Memoir Blog

                At a young age children begin to learn how to communicate with other people, but mainly their parents.  I say this because most of the time only their parents can actually understand what is being said.  The obvious choice of communication for most 1 year old children is the use of their hands and other body parts.  Pointing usually indicates what the child is in want of.  The shaking of the head usually means an answer to an understood question.  As a child as young as 7 months old I began to use hand and head gestures to show my parents what I needed and wanted.  I slept with cloth diapers as a baby but only if they were folded.  When I would awake and find my diapers unfolded, I would cry and wave my hands to let my parents know that my diapers needed folded. 

As I matured, I began to create my own language to communicate with my parents.  The truth is because I barely saw my father because he worked only my mother could understand what I was saying.  When I wanted milk I would knock on the refrigerator and say “uh mmm”.  For juice, I would use the same hand gestures and ask “uh buice”.  Because I was often sick as a baby, I also had a word for doctor.  It was “coca”.  In one specific instance, my mom was in the kitchen and I was thirsty and wanted some milk.  I ran up to the refrigerator and said “momma momma uh mmm”.  My mom, understanding completely what I had said, responded quickly with “No honey, the doctor said you couldn’t have milk.  Would you like some juice?”  I was not allowed to have milk because of the drainage in my throat.  I did not feel like having juice at the moment so I shook my head and left for the moment.  After about five minutes, still thirsty, I once again ran up to the refrigerator but this time said “momma momma uh buice, coca no mmm”.  Once again Mom, understanding exactly what I said, pulled out the juice and fixed me a glass.  This is a perfect example of how children learn from clues and sounds to create a language that someone, like a parent, will understand.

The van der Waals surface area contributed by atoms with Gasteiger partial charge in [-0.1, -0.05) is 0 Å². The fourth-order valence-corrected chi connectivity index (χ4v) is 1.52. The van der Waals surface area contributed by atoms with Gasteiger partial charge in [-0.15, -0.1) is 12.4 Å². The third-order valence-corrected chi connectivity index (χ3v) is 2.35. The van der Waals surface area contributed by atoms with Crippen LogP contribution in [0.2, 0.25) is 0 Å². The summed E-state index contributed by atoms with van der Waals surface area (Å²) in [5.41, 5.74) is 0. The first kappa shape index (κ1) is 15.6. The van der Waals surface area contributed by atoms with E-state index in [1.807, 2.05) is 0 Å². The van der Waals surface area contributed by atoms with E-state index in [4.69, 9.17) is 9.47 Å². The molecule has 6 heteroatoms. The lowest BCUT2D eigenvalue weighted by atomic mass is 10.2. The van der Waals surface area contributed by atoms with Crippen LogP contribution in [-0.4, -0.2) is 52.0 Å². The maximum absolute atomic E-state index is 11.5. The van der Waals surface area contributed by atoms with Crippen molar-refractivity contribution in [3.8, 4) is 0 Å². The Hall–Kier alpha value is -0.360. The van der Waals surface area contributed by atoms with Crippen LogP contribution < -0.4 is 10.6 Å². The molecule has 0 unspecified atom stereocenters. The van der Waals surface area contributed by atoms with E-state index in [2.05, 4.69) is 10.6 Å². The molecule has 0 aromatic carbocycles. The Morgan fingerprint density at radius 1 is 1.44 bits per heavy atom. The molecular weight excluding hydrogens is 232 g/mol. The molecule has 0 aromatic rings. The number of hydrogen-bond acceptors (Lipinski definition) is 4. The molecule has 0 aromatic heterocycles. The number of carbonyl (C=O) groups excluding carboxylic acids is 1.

After a child uses their created language for some time, the parents might start encouraging not using that created language but learning to use a more known vocabulary.  My parents did this by reading me the same book every night.  “Good Night Moon” was my favorite book of all, and I heard every night before I went to bed.  As I progressed in listening, my parents began to ask me to repeat words out of the book and then would tell me what they meant.  After I got tired of being read to every night they let me start watching television.  Like every other child the first show I watched was Sesame Street.  Sesame Street has been one of America’s most watched children’s shows due to its educational environment while still entertaining them.  Along with this classic television show I also enjoyed watching the Disney classic “The Jungle Book”.  “The Jungle Book” introduced to me more advanced words than I was used to.  Jungle, elephant, monkey, kingdom, and tiger are just a few of the complex words I learned from this extremely entertaining movie. 

                After the child has obtained some of the “common” vocabulary spoken in everyday language we are sent to pre-school or pre-K.  Here is where I learned what to say and when to say it.  I got punished when I said a “potty word” and praised when I used words correctly in a sentence.  This step begins a long process of learning to read and write using our English language.


One Response to “Memoir Blog”

  1. This is an interesting outline of your language learning. It sounds almost as though you’re saying that your language started out as a pidgin for communicating with your parents, and then eventually creolized as you learned more and more.

    I’d be curious to know, given what you say here, what you make of Pinker’s essay that we’re reading in class this week.

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